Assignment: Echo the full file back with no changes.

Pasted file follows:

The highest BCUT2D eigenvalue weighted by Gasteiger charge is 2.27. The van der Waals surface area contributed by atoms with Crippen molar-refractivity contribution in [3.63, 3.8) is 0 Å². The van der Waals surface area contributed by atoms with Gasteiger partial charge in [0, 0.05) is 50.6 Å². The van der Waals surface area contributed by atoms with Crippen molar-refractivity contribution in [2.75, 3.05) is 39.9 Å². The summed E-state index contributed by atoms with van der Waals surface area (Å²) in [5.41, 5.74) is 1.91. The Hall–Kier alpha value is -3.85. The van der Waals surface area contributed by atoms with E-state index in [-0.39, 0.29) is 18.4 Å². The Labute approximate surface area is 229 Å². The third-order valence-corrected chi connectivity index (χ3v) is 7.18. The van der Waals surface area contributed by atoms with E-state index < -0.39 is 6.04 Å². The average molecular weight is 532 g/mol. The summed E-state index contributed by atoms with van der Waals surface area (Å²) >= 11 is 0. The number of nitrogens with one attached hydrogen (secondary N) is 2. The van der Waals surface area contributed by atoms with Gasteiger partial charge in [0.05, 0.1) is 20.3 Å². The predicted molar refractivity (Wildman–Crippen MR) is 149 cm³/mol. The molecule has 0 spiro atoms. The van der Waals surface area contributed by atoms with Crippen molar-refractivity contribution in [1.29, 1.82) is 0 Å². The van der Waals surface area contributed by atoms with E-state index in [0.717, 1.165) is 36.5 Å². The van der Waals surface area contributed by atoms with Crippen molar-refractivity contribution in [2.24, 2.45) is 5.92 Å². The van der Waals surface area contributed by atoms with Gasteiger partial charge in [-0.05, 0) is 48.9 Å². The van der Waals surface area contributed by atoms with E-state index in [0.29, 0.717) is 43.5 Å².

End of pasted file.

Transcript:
The highest BCUT2D eigenvalue weighted by Gasteiger charge is 2.27. The van der Waals surface area contributed by atoms with Crippen molar-refractivity contribution in [3.63, 3.8) is 0 Å². The van der Waals surface area contributed by atoms with Gasteiger partial charge in [0, 0.05) is 50.6 Å². The van der Waals surface area contributed by atoms with Crippen molar-refractivity contribution in [2.75, 3.05) is 39.9 Å². The summed E-state index contributed by atoms with van der Waals surface area (Å²) in [5.41, 5.74) is 1.91. The Hall–Kier alpha value is -3.85. The van der Waals surface area contributed by atoms with E-state index in [-0.39, 0.29) is 18.4 Å². The Labute approximate surface area is 229 Å². The third-order valence-corrected chi connectivity index (χ3v) is 7.18. The van der Waals surface area contributed by atoms with E-state index < -0.39 is 6.04 Å². The average molecular weight is 532 g/mol. The summed E-state index contributed by atoms with van der Waals surface area (Å²) >= 11 is 0. The number of nitrogens with one attached hydrogen (secondary N) is 2. The van der Waals surface area contributed by atoms with Gasteiger partial charge in [0.05, 0.1) is 20.3 Å². The predicted molar refractivity (Wildman–Crippen MR) is 149 cm³/mol. The molecule has 0 spiro atoms. The van der Waals surface area contributed by atoms with Crippen molar-refractivity contribution in [1.29, 1.82) is 0 Å². The van der Waals surface area contributed by atoms with E-state index in [0.717, 1.165) is 36.5 Å². The van der Waals surface area contributed by atoms with Crippen molar-refractivity contribution in [2.24, 2.45) is 5.92 Å². The van der Waals surface area contributed by atoms with Gasteiger partial charge in [-0.05, 0) is 48.9 Å². The van der Waals surface area contributed by atoms with E-state index in [0.29, 0.717) is 43.5 Å².